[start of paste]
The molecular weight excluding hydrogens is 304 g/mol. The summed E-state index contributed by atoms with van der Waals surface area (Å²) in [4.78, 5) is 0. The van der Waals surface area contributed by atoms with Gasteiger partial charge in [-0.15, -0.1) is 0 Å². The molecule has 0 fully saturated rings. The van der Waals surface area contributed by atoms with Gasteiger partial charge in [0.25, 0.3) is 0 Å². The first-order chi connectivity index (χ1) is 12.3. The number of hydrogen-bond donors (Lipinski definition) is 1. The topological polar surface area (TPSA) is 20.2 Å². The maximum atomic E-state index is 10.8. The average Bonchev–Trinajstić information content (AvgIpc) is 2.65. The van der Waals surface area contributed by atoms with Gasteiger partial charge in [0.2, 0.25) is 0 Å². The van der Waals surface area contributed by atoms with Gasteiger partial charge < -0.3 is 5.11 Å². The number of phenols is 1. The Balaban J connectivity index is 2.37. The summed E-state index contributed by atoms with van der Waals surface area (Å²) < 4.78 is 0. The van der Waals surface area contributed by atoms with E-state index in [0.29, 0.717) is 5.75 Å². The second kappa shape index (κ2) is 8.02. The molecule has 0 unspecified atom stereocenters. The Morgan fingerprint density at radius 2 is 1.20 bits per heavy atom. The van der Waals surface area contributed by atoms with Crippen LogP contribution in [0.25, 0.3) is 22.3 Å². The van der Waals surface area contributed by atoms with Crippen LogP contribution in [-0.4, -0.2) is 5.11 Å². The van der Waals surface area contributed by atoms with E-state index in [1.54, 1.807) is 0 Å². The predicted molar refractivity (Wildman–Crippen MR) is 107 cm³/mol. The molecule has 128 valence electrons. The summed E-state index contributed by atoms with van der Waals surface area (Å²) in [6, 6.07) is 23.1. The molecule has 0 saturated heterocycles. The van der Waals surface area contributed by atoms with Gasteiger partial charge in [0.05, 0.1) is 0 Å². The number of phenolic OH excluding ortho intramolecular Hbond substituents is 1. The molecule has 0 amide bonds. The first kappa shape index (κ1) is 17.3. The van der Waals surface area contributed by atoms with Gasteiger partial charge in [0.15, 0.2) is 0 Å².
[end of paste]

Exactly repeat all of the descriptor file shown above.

The molecular weight excluding hydrogens is 304 g/mol. The summed E-state index contributed by atoms with van der Waals surface area (Å²) in [4.78, 5) is 0. The van der Waals surface area contributed by atoms with Gasteiger partial charge in [-0.15, -0.1) is 0 Å². The molecule has 0 fully saturated rings. The van der Waals surface area contributed by atoms with Gasteiger partial charge in [0.25, 0.3) is 0 Å². The first-order chi connectivity index (χ1) is 12.3. The number of hydrogen-bond donors (Lipinski definition) is 1. The topological polar surface area (TPSA) is 20.2 Å². The maximum atomic E-state index is 10.8. The average Bonchev–Trinajstić information content (AvgIpc) is 2.65. The van der Waals surface area contributed by atoms with Gasteiger partial charge in [0.2, 0.25) is 0 Å². The van der Waals surface area contributed by atoms with Gasteiger partial charge < -0.3 is 5.11 Å². The number of phenols is 1. The Balaban J connectivity index is 2.37. The summed E-state index contributed by atoms with van der Waals surface area (Å²) < 4.78 is 0. The van der Waals surface area contributed by atoms with E-state index in [0.29, 0.717) is 5.75 Å². The second kappa shape index (κ2) is 8.02. The molecule has 0 unspecified atom stereocenters. The Morgan fingerprint density at radius 2 is 1.20 bits per heavy atom. The van der Waals surface area contributed by atoms with Crippen LogP contribution in [0.25, 0.3) is 22.3 Å². The van der Waals surface area contributed by atoms with Crippen LogP contribution in [-0.4, -0.2) is 5.11 Å². The van der Waals surface area contributed by atoms with E-state index in [1.54, 1.807) is 0 Å². The predicted molar refractivity (Wildman–Crippen MR) is 107 cm³/mol. The molecule has 128 valence electrons. The summed E-state index contributed by atoms with van der Waals surface area (Å²) in [6, 6.07) is 23.1. The molecule has 0 saturated heterocycles. The van der Waals surface area contributed by atoms with Gasteiger partial charge in [0.05, 0.1) is 0 Å². The number of phenolic OH excluding ortho intramolecular Hbond substituents is 1. The molecule has 0 amide bonds. The first kappa shape index (κ1) is 17.3. The van der Waals surface area contributed by atoms with Gasteiger partial charge in [0.15, 0.2) is 0 Å².